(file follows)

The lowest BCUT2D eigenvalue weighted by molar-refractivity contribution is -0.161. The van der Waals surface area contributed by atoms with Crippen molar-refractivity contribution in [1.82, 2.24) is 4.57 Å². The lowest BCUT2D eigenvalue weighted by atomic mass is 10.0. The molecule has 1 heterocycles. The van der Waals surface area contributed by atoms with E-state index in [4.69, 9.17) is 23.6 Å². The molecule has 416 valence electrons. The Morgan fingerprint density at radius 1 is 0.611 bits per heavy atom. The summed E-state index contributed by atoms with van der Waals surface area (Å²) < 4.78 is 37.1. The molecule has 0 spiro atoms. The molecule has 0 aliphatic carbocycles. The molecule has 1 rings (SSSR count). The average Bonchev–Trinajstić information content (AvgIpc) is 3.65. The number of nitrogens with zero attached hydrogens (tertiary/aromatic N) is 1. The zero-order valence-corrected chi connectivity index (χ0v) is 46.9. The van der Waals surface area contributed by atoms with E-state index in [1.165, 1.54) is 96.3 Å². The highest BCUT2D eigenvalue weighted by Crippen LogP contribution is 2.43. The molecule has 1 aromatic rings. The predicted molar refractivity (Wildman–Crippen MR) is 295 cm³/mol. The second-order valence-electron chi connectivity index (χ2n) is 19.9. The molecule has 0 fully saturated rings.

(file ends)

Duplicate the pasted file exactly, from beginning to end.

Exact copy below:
The lowest BCUT2D eigenvalue weighted by molar-refractivity contribution is -0.161. The van der Waals surface area contributed by atoms with Crippen molar-refractivity contribution in [1.82, 2.24) is 4.57 Å². The lowest BCUT2D eigenvalue weighted by atomic mass is 10.0. The molecule has 1 heterocycles. The van der Waals surface area contributed by atoms with E-state index in [4.69, 9.17) is 23.6 Å². The molecule has 416 valence electrons. The Morgan fingerprint density at radius 1 is 0.611 bits per heavy atom. The summed E-state index contributed by atoms with van der Waals surface area (Å²) < 4.78 is 37.1. The molecule has 0 spiro atoms. The molecule has 0 aliphatic carbocycles. The molecule has 1 rings (SSSR count). The average Bonchev–Trinajstić information content (AvgIpc) is 3.65. The number of nitrogens with zero attached hydrogens (tertiary/aromatic N) is 1. The zero-order valence-corrected chi connectivity index (χ0v) is 46.9. The van der Waals surface area contributed by atoms with E-state index in [1.165, 1.54) is 96.3 Å². The highest BCUT2D eigenvalue weighted by Crippen LogP contribution is 2.43. The molecule has 1 aromatic rings. The predicted molar refractivity (Wildman–Crippen MR) is 295 cm³/mol. The second-order valence-electron chi connectivity index (χ2n) is 19.9. The molecule has 0 fully saturated rings.